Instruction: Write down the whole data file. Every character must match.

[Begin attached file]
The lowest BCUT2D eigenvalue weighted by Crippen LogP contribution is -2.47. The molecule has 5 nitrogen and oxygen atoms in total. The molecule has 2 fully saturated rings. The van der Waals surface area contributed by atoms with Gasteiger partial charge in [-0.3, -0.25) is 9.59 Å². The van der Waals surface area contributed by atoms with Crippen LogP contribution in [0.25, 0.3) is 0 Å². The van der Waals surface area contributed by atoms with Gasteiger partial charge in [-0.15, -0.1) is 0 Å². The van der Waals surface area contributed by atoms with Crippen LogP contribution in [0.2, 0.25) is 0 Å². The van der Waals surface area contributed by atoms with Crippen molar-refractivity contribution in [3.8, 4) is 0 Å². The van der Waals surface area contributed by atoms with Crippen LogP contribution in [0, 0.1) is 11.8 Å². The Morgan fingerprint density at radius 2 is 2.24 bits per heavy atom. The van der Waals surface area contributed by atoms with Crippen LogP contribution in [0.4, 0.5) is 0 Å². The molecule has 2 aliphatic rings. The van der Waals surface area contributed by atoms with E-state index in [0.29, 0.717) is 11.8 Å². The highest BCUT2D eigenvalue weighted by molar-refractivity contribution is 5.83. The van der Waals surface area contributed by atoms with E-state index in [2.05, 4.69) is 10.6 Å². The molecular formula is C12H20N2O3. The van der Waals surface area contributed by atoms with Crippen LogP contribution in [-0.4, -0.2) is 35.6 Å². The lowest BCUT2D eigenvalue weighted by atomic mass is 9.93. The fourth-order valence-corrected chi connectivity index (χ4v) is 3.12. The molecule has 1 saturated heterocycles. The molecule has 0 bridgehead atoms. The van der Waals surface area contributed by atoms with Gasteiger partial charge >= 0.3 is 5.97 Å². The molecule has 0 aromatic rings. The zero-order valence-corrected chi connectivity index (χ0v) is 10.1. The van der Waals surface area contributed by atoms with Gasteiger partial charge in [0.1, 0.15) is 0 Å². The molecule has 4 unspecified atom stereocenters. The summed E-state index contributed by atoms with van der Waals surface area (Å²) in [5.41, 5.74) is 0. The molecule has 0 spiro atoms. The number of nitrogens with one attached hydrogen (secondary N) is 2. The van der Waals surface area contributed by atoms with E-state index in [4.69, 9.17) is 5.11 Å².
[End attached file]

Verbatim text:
The lowest BCUT2D eigenvalue weighted by Crippen LogP contribution is -2.47. The molecule has 5 nitrogen and oxygen atoms in total. The molecule has 2 fully saturated rings. The van der Waals surface area contributed by atoms with Gasteiger partial charge in [-0.3, -0.25) is 9.59 Å². The van der Waals surface area contributed by atoms with Crippen LogP contribution in [0.25, 0.3) is 0 Å². The van der Waals surface area contributed by atoms with Gasteiger partial charge in [-0.15, -0.1) is 0 Å². The van der Waals surface area contributed by atoms with Crippen LogP contribution in [0.2, 0.25) is 0 Å². The van der Waals surface area contributed by atoms with Crippen molar-refractivity contribution in [3.8, 4) is 0 Å². The van der Waals surface area contributed by atoms with Crippen LogP contribution in [0, 0.1) is 11.8 Å². The Morgan fingerprint density at radius 2 is 2.24 bits per heavy atom. The van der Waals surface area contributed by atoms with Crippen LogP contribution in [0.4, 0.5) is 0 Å². The molecule has 2 aliphatic rings. The van der Waals surface area contributed by atoms with E-state index in [0.29, 0.717) is 11.8 Å². The highest BCUT2D eigenvalue weighted by molar-refractivity contribution is 5.83. The van der Waals surface area contributed by atoms with E-state index in [2.05, 4.69) is 10.6 Å². The molecular formula is C12H20N2O3. The van der Waals surface area contributed by atoms with Crippen LogP contribution in [-0.4, -0.2) is 35.6 Å². The lowest BCUT2D eigenvalue weighted by atomic mass is 9.93. The fourth-order valence-corrected chi connectivity index (χ4v) is 3.12. The molecule has 1 saturated heterocycles. The molecule has 0 bridgehead atoms. The van der Waals surface area contributed by atoms with Gasteiger partial charge >= 0.3 is 5.97 Å². The molecule has 0 aromatic rings. The zero-order valence-corrected chi connectivity index (χ0v) is 10.1. The van der Waals surface area contributed by atoms with Gasteiger partial charge in [0.1, 0.15) is 0 Å². The molecule has 4 unspecified atom stereocenters. The summed E-state index contributed by atoms with van der Waals surface area (Å²) in [5.41, 5.74) is 0. The molecule has 0 spiro atoms. The number of nitrogens with one attached hydrogen (secondary N) is 2. The van der Waals surface area contributed by atoms with E-state index in [4.69, 9.17) is 5.11 Å².